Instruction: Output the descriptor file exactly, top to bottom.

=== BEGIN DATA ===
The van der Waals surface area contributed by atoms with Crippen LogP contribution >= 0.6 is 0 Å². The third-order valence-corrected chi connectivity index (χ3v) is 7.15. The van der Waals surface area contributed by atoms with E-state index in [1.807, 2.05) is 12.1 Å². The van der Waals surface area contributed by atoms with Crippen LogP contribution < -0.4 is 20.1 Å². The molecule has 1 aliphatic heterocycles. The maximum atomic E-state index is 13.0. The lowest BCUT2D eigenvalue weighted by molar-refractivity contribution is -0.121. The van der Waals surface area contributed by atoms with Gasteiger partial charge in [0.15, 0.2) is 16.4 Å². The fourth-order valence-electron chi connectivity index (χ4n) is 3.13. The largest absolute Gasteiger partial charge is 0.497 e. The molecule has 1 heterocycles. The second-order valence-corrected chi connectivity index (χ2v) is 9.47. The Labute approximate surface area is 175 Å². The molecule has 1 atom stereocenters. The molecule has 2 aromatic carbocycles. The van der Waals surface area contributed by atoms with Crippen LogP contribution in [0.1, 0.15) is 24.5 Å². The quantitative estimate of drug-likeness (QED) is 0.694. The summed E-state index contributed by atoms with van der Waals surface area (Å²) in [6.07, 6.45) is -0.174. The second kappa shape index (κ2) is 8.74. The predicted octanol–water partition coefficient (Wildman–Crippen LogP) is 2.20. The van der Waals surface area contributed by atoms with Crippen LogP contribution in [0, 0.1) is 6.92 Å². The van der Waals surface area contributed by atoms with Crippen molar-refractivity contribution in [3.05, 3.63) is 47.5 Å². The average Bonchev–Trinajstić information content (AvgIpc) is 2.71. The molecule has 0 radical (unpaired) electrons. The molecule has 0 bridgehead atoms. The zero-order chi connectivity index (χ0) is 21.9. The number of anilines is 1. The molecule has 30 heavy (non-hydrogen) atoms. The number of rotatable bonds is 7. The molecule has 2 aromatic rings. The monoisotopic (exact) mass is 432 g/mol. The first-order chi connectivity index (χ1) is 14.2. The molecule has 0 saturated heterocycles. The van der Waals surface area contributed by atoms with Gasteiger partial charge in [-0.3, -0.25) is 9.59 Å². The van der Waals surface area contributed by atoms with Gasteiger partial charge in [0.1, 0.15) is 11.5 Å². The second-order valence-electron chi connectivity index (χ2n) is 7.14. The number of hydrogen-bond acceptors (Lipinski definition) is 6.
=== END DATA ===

The van der Waals surface area contributed by atoms with Crippen LogP contribution >= 0.6 is 0 Å². The third-order valence-corrected chi connectivity index (χ3v) is 7.15. The van der Waals surface area contributed by atoms with E-state index in [1.807, 2.05) is 12.1 Å². The van der Waals surface area contributed by atoms with Crippen LogP contribution < -0.4 is 20.1 Å². The molecule has 1 aliphatic heterocycles. The maximum atomic E-state index is 13.0. The lowest BCUT2D eigenvalue weighted by molar-refractivity contribution is -0.121. The van der Waals surface area contributed by atoms with Gasteiger partial charge in [0.15, 0.2) is 16.4 Å². The fourth-order valence-electron chi connectivity index (χ4n) is 3.13. The largest absolute Gasteiger partial charge is 0.497 e. The molecule has 1 heterocycles. The second-order valence-corrected chi connectivity index (χ2v) is 9.47. The Labute approximate surface area is 175 Å². The molecule has 1 atom stereocenters. The molecule has 2 aromatic carbocycles. The van der Waals surface area contributed by atoms with Crippen LogP contribution in [0.1, 0.15) is 24.5 Å². The quantitative estimate of drug-likeness (QED) is 0.694. The summed E-state index contributed by atoms with van der Waals surface area (Å²) in [6.07, 6.45) is -0.174. The second kappa shape index (κ2) is 8.74. The predicted octanol–water partition coefficient (Wildman–Crippen LogP) is 2.20. The van der Waals surface area contributed by atoms with Crippen LogP contribution in [0, 0.1) is 6.92 Å². The van der Waals surface area contributed by atoms with Crippen molar-refractivity contribution in [3.05, 3.63) is 47.5 Å². The average Bonchev–Trinajstić information content (AvgIpc) is 2.71. The molecule has 0 radical (unpaired) electrons. The molecule has 0 bridgehead atoms. The zero-order chi connectivity index (χ0) is 21.9. The number of anilines is 1. The molecule has 30 heavy (non-hydrogen) atoms. The number of rotatable bonds is 7. The molecule has 2 aromatic rings. The monoisotopic (exact) mass is 432 g/mol. The first-order chi connectivity index (χ1) is 14.2. The molecule has 0 saturated heterocycles. The van der Waals surface area contributed by atoms with Gasteiger partial charge in [-0.3, -0.25) is 9.59 Å². The van der Waals surface area contributed by atoms with Gasteiger partial charge in [0.1, 0.15) is 11.5 Å². The second-order valence-electron chi connectivity index (χ2n) is 7.14. The number of hydrogen-bond acceptors (Lipinski definition) is 6.